The main output from this summit was six questions to be used in an online survey of community attitudes. The questions were decided after a tightly directly process by the majority vote of the delegates, most of whom were selected by the MPs.

However, the most serious issue with the consultation was that the opinions of the wider community about the state’s future were invited through an online survey, with participants being self-selected rather than randomly selected. The views of such a ‘convenience sample’ are highly unlikely to represent those of the broader Queensland community, regardless of the number of people taking part. Therefore the government cannot legitimately claim the survey results represent the aspirations of Queenslanders.

It is also notable that the survey questions were all ‘how to’ questions. Instead of being asked about their own vision for the future, Queenslanders were asked how to achieve a predetermined vision ‘embedded’ in the questions, which were chosen by summit delegates mostly selected by government MPs. As it turned out, the vision embedded in the questions is very similar to that in the final version of The Queensland Plan.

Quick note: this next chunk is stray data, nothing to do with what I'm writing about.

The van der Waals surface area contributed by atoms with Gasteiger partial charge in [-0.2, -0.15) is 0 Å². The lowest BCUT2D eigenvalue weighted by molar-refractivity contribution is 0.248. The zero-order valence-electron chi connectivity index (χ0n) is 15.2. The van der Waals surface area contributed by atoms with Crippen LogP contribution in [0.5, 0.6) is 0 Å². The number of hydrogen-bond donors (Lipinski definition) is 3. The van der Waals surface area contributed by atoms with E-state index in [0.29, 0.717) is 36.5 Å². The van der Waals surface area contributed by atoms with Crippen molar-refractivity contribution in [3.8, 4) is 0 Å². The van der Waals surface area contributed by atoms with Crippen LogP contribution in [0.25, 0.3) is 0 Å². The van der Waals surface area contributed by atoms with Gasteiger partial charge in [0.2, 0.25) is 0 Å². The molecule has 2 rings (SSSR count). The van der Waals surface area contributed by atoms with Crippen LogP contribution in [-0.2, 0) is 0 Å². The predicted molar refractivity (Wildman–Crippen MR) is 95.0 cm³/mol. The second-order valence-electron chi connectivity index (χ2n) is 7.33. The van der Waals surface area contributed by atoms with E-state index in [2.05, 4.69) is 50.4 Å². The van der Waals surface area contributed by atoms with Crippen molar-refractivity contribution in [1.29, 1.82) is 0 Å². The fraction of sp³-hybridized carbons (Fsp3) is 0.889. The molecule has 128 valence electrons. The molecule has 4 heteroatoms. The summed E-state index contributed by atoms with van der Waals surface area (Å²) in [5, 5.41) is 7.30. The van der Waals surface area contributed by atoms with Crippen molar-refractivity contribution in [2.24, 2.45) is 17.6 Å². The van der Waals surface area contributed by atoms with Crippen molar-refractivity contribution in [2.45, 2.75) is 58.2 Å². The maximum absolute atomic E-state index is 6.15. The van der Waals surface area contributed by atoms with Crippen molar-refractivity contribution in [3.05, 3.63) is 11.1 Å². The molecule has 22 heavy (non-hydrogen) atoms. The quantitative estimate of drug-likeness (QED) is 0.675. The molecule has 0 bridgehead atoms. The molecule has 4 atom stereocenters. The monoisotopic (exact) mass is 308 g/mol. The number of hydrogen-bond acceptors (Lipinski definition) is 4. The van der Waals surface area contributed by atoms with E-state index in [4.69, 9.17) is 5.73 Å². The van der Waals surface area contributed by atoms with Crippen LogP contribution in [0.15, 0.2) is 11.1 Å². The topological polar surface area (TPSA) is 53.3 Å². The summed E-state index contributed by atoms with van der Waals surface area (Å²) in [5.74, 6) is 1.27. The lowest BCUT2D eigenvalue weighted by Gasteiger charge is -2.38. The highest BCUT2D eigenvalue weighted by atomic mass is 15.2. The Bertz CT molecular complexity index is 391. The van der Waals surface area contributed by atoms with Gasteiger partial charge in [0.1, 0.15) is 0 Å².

From this analysis, it is clear that consultation for the Plan was not free and open, and did not include an accurate assessment of the views of the broader Queensland population.

While the government said the Plan would go ‘beyond politics’ and ‘be a genuine reflection of our collective aspirations for the future,’ the community consultation was always going to be filtered through the government’s prior commitment to the so-called ‘four pillar economy’ policy framework. Focussing government activities on growing the agriculture, mining, tourism and construction sectors of the state economy was always the unspoken agenda during the consultation process and divergent views were ‘massaged’ to fit into this framework.

The government has not acknowledged that there are widely-held views in the community, which are potentially at odds with the four pillar economy. For example, there is no real recognition in the Plan of the serious threat posed to the Great Barrier Reef by human-induced climate change, even though protecting the reef is among the most important environmental issues for the community. A new report has confirmed that climate change is the greatest threat to the reef.